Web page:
Shehab Al Makahleh
Every year, futurologists and astrologers try to predict the future of economic and political incidents worldwide. Their prophecies or those of geopoliticians are based mainly on historical analogies, which are catchy to readers, listeners and viewers. Many think tanks issue such prognosis which are adopted by their governments for years to come, warning of rebirth of Al Qaeda and Daesh, and that China is the main rival to Western civilisation because the Chinese economy has accelerated growth rates in the past decade.
A distinction should be made within the framework of the fundamental transformations in the structure of international relations between two basic levels. The first is called important transformations that introduces a number of new concepts or theories at analytical levels based on the emergence of a number of factors. Such transformations do not affect the structure of the international political arena.
The second level is known as drastic transformations; that is, structural changes in the international political system, which leads to bipolar, unipolar and multipolar formulas. This has been associated with three major wars: The First World War, the Second World War and the Cold War. Thus, one may say that the political transformations the Arab region witnessed in the past 10 years, or the so-called “Arab Spring”, fall under the umbrella of the first level as these incidents have not resulted in any fundamental changes at the international structure or at the global system of power distribution from unipolarity to bipolarity or multipolarity. If such revolutions affect the whole region and the alliances factor, by then the second level of fundamental transformations is involved.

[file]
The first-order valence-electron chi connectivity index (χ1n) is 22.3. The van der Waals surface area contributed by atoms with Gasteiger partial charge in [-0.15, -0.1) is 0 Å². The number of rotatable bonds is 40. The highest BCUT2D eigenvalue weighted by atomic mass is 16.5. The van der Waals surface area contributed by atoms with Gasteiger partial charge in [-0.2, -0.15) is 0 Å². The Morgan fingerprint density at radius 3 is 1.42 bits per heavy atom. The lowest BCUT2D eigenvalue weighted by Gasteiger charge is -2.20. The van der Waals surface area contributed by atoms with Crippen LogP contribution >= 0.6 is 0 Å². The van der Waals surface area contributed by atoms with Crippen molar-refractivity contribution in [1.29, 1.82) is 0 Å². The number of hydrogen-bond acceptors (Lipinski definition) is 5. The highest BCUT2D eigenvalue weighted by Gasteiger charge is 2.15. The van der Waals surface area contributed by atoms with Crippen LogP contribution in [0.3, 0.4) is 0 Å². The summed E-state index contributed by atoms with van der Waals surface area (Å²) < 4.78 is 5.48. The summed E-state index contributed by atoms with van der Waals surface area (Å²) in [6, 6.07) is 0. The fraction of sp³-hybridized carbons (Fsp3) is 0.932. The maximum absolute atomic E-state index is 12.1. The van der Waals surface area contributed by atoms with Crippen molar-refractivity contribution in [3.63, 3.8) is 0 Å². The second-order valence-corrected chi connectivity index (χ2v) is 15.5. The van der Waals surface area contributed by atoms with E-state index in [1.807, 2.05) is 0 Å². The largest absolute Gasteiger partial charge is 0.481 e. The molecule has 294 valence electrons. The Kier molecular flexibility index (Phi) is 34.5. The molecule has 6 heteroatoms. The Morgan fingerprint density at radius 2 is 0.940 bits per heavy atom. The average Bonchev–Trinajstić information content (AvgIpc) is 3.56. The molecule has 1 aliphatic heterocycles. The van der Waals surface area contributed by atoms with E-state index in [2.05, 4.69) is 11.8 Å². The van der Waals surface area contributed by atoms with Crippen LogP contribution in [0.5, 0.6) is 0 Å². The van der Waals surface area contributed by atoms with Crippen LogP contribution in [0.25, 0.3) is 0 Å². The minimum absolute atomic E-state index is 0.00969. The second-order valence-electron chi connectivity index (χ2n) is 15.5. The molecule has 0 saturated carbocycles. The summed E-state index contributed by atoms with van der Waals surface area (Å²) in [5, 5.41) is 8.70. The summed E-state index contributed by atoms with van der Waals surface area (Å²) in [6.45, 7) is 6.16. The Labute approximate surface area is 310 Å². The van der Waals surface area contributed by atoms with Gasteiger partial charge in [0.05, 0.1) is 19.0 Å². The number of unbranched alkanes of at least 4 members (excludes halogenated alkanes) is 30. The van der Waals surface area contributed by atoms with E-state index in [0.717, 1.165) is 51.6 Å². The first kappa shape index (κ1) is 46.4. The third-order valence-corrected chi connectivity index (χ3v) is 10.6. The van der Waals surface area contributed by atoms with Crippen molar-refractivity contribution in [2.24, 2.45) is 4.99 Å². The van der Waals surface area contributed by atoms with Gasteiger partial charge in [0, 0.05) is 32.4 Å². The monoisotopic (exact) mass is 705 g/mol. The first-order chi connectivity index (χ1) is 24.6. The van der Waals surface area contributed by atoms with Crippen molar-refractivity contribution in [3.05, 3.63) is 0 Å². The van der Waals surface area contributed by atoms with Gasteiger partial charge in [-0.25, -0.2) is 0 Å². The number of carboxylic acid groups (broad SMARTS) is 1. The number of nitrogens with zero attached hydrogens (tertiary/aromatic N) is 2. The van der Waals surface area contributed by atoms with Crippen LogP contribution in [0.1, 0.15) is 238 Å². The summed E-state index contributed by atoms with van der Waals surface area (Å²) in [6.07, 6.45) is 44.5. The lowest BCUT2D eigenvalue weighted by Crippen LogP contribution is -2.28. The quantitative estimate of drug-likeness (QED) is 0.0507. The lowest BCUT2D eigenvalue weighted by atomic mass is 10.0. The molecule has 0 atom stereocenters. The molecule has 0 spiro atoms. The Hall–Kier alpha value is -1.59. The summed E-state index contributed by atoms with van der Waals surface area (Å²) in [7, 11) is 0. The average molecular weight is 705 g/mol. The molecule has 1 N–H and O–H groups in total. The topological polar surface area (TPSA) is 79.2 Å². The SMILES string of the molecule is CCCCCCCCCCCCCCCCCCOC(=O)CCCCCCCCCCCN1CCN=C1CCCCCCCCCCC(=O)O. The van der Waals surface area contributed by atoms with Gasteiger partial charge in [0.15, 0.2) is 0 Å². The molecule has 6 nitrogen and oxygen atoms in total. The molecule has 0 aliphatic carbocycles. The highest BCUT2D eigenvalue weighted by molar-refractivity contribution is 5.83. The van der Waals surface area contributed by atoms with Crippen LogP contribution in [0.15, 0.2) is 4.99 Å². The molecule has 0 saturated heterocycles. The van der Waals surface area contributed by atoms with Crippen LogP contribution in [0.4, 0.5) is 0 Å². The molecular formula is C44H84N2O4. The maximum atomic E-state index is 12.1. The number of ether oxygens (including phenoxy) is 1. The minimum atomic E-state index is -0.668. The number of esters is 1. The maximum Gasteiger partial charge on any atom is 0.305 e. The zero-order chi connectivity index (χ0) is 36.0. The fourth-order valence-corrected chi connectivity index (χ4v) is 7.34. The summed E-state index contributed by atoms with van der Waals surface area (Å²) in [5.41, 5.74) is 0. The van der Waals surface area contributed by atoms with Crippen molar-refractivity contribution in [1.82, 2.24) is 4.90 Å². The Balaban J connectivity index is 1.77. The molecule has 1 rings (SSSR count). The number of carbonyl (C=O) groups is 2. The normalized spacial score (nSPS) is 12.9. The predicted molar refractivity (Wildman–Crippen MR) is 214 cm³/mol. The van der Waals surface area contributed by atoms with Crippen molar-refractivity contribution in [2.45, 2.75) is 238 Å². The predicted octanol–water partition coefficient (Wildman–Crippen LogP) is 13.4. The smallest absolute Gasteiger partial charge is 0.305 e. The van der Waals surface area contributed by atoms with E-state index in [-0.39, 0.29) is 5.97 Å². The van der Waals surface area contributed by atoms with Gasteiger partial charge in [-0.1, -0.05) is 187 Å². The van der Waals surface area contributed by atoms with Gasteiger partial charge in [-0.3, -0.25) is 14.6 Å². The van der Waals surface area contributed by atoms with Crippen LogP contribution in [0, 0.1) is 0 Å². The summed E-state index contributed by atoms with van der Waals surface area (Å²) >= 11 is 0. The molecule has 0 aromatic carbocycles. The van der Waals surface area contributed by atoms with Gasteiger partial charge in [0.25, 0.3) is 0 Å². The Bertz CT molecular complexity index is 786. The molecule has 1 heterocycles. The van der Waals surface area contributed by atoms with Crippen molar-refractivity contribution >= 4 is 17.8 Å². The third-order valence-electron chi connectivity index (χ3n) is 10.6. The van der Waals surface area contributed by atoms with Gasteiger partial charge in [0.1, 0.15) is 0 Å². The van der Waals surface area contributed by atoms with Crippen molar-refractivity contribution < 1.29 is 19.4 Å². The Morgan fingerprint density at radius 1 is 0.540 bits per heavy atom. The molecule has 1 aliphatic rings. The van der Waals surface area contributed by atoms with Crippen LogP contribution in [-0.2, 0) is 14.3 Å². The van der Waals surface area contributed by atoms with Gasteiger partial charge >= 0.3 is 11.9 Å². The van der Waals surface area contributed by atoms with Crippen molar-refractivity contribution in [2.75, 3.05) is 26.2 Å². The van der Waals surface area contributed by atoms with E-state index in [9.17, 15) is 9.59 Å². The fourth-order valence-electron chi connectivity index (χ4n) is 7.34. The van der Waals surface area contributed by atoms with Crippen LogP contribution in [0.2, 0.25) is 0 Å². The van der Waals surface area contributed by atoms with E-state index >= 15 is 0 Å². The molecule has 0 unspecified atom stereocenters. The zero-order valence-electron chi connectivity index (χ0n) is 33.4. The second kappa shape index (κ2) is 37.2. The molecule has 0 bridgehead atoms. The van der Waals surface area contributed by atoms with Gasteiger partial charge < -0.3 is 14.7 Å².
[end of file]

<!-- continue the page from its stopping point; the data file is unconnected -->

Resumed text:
Having said this does not mean that other issues are not important. From an American viewpoint, Washington has four main adversaries: China, Russia, North Korea and Iran. Security is a must for all nations to fend for themselves from any threat. Not all states will be able to manage their own security; resulting in chaos and anarchy that would drive these nations to be annexed by other powerful neighbours or states with ideological influence. This is part of the second level of fundamental transformations that affect coalitions and international political system.
What countries will be concerned about in the coming era entails preserving national identity, ensuring security, borders, access to commodities and alliances to protect themselves and their interests as each country is at a pivot point in history, fearing nation states, political conflicts, economic hardships, unemployment, poverty, extremism and the influence of the internet and social media.
After World War I and World War II, there has been a shift from the old world to the new world: from Europe to America for many years so far. Americans understand that in human history, the cycle of civilisation applies and once a civilisation reaches the peak, it starts demising as had been the case with the former Soviet Union. Europeans are trying to gear civilization back to Europe, the Chinese are doing the same to turn the wheel of civilisation in the direction of their capital, the same applies to Russia and other powerful nations.